Guide to Onshore Intermediaries 2014 & SDC Test

Information on one of the biggest changes to legislation in recent years. The sign of things to come?

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Dec 8, 2020
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This was the first of the ‘holy-trinity’ of major legislation changes that would target all of the main payroll models used by temporary contractors working within the recruitment/payroll intermediary arena.

The aim of the game for this legislation was to tackle ‘false self-employment’ by requiring that PAYE and NIC’s were deducted where the worker is caught by ‘Supervision, Direction and Control (or the right of) in the manner of the duties’ – a phrase that has now become synonymous with the contingent workforce.

Chapter 7, Part 2, Income Tax (Earnings and Pensions) Act 2003, section 44 (thus often referred to as S44).

Despite confusion about this legislation, agencies have always been able to provide workers to end users on a self-employed basis provided that:

  • The worker is not under an obligation to personally provide their services; AND
  • The worker is not subject to (or to the right of), supervision, direction or control as to the manner in which the services are to be provided.

The Impact

What changed was the removal of the requirement for personal service and the focus solely on the ‘right of control’ as the determining factor as to whether a worker is self-employed or not.

Where a worker is engaged by or through an agency then it will be presumed that there is ‘control’ over the worker and it will be up to the employment intermediary who sits closest to the end-client in the chain to prove otherwise. Very clever wording from HMRC and the fear of getting it wrong would mean the policies suddenly started to ‘self-police’ themselves.

This saw the birth of the ‘SDC test’ which had people running for the hills due to it’s unclear and unbalanced HMRC views on how it should be applied. It was easier for workers to go into models where supervision, direction or control wasn’t an issue.

The Result

Naturally, agencies became a lot more risk-averse as the legislation meant that recruiters could be liable for paying the employment taxes for contractors unless this is carried out by a third party (e.g. Umbrella PAYE provider). In this case, a new ‘intermediary report’ was created to show earnings details to HMRC on a quarterly basis, for those engaged by third parties.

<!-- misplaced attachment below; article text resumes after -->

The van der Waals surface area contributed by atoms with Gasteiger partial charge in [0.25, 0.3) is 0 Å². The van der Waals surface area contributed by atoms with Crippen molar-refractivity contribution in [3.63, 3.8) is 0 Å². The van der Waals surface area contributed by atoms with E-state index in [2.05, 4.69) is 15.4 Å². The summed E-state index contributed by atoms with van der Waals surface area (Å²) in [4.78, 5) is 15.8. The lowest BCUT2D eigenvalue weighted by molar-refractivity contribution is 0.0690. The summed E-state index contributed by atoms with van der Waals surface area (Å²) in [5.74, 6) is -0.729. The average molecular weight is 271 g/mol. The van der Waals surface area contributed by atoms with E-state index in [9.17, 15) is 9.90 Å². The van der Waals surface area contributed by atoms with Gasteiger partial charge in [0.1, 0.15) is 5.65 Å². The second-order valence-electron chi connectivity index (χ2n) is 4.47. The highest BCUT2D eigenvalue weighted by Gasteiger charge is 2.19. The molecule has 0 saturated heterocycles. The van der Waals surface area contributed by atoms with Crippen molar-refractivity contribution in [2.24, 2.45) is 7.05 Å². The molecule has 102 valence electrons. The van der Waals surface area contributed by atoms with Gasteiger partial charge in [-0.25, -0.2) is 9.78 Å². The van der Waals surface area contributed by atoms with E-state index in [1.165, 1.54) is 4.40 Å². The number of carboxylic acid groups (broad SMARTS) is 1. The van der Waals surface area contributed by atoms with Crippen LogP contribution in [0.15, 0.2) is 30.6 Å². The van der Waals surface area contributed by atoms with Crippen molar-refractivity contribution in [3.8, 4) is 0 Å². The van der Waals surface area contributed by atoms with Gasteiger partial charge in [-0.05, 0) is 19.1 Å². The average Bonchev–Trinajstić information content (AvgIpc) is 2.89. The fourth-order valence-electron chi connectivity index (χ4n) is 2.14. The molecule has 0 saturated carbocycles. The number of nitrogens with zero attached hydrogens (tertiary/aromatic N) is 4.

The details include:

  • Full name
  • Address & postcode
  • National Insurance number (if they have one and their date of birth & gender are unknown)
  • Date of birth and gender (if they don’t have a National Insurance number)
  • Start date of work with the client
  • End date of work with the client (if applicable)

Payment details would not be required because they would be supplied by the Umbrella companies Real Time Information (RTI) report.

The Solution

A big shift from sole trader engagement to a massive rise in Umbrella PAYE and Limited Company/PSC as agencies looked to keep workers happy in an outsourced service that carried the least risk form HMRC penalties.

CIS/Non-CIS Sole Trader – was only now an option if a process was in place to properly assess if supervision, direction or control (or the right of) applied to how the workers performed in the manner of their duties. This caused panic and confusion and it was a few years before the contract chain got to grips with handling SDC.

Supervision, Direction or Control (or the right of)… as to the manner

SDC is a wide-ranging set of tests and checks that is not easy to navigate because HMRC are essentially asking for people to prove that it does not exist if they want to engage workers a certain way.

It took a while for people to a) first of all want to work with it and then b) look at how it could be put into practice to be a useful tool in helping to categorise which model was best for certain workers in certain industries. Deliberate short cuts to get around it rather than working with it are not advisable.

The definition of SDC can be described as:

Supervision applies where someone overseeing another person doing the work to ensure that they are actually doing it and that the work is being done correctly to the required standard. Supervision can also involve aiding or assisting someone to develop their skills and knowledge.

Direction involves someone making another person do their work in a certain way, generally by providing instructions, guidance and advice as to how the work is to be done. Someone providing direction will often coordinate how the work is done as it is being undertaken.

Control is where you have someone dictating what work a person does and how they should go about doing that. This also includes the power to move the worker from task to task as priorities change.

At Orbital we were mindful that in our core market, construction, it wasn’t a ‘gimme’ that all workers were automatically ‘caught’ by SDC and so we took the challenge on to come up with a process that was rigorous but compliant and respectful of the legislation. We feel we have struck the right balance and that we can assist agencies and their end clients in helping to understand how ‘SDC’ can work throughout the contract chain.

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